FDA Approves Taltz® for Treatment of Moderate-to-Severe Plaque Psoriasis (US) | Practical Law

FDA Approves Taltz® for Treatment of Moderate-to-Severe Plaque Psoriasis (US) | Practical Law

The FDA approved Eli Lilly and Company's Taltz (ixekizumab) injection 80 mg/ml for the treatment of moderate-to-severe plaque psoriasis in adults.

FDA Approves Taltz® for Treatment of Moderate-to-Severe Plaque Psoriasis (US)

Practical Law Legal Update w-001-8185 (Approx. 2 pages)

FDA Approves Taltz® for Treatment of Moderate-to-Severe Plaque Psoriasis (US)

by Practical Law Life Sciences
Published on 30 Mar 2016USA (National/Federal)
The FDA approved Eli Lilly and Company's Taltz (ixekizumab) injection 80 mg/ml for the treatment of moderate-to-severe plaque psoriasis in adults.
On March 22, 2016, the FDA approved Eli Lilly and Company's Taltz (ixekizumab) injection 80 mg/ml for the treatment of moderate-to-severe plaque psoriasis in adults who are candidates for systemic therapy, phototherapy, or a combination of both. Taltz is thought to work by binding to, and inhibiting, the IL-17A protein, which partially drives the underlying inflammation in psoriasis.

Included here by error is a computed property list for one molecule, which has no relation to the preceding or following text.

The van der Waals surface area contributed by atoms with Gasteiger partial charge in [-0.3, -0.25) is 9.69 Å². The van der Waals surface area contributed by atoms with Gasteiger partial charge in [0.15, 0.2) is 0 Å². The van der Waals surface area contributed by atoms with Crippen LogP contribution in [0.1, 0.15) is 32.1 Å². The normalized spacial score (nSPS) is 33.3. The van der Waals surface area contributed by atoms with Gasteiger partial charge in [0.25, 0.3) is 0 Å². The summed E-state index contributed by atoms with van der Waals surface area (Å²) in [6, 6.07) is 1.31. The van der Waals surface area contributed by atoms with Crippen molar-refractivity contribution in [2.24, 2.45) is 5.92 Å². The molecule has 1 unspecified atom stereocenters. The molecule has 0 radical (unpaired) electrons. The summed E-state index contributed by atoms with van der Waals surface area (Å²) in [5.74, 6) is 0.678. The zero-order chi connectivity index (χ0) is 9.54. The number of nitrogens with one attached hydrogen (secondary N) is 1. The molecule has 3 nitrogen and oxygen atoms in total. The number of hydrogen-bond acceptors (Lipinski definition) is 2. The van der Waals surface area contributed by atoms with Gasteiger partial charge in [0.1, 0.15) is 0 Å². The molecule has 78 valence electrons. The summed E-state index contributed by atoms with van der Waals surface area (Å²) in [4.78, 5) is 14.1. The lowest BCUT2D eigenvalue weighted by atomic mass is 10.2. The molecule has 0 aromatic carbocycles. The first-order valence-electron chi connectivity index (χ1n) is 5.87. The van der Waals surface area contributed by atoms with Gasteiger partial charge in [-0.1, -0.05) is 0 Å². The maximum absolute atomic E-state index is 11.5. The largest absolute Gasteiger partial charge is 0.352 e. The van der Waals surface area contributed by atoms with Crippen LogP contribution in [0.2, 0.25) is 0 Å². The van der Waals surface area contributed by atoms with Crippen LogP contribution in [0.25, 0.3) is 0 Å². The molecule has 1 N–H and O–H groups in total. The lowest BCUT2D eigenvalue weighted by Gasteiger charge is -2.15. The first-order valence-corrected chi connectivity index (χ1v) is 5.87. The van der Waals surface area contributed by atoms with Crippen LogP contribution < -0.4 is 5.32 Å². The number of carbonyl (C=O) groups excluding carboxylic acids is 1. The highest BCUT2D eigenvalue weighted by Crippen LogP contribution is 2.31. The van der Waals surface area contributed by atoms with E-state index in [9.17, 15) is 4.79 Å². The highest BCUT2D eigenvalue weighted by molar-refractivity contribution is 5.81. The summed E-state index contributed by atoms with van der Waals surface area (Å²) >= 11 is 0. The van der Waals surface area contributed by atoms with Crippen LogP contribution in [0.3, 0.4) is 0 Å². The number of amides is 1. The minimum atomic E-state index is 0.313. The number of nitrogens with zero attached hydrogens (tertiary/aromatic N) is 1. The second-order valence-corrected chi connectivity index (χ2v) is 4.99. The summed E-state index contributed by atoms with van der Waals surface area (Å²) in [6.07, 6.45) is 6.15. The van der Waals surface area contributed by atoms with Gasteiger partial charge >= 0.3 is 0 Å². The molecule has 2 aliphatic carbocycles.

The approval was supported by data from three randomized, placebo-controlled trials that measured skin clearance levels in 3,866 patients with plaque psoriasis. After 12 weeks of treatment, 87-90% of patients who received Taltz had significant improvement of their psoriasis plaques, with 68-71% achieving virtually clear skin and 35-42% achieving a complete resolution of their psoriasis plaques. Only 7% of patients who received placebo had significant improvement, with 3% achieving virtually clear skin and 1% achieving a complete resolution of their psoriasis plaques. Taltz was also compared to FDA-approved etanercept and found to be statistically superior at all skin clearance levels.
Approximately 7.5 million people in the US have psoriasis, an autoimmune disorder of the skin. Of those, about 20% have moderate-to-severe plaque psoriasis, an itchy or painful condition that appears as raised, red patches of skin covered with a silver-white buildup of dead skin cells. It commonly occurs in patients with a family history of the disease and usually begins between the ages of 15 and 35.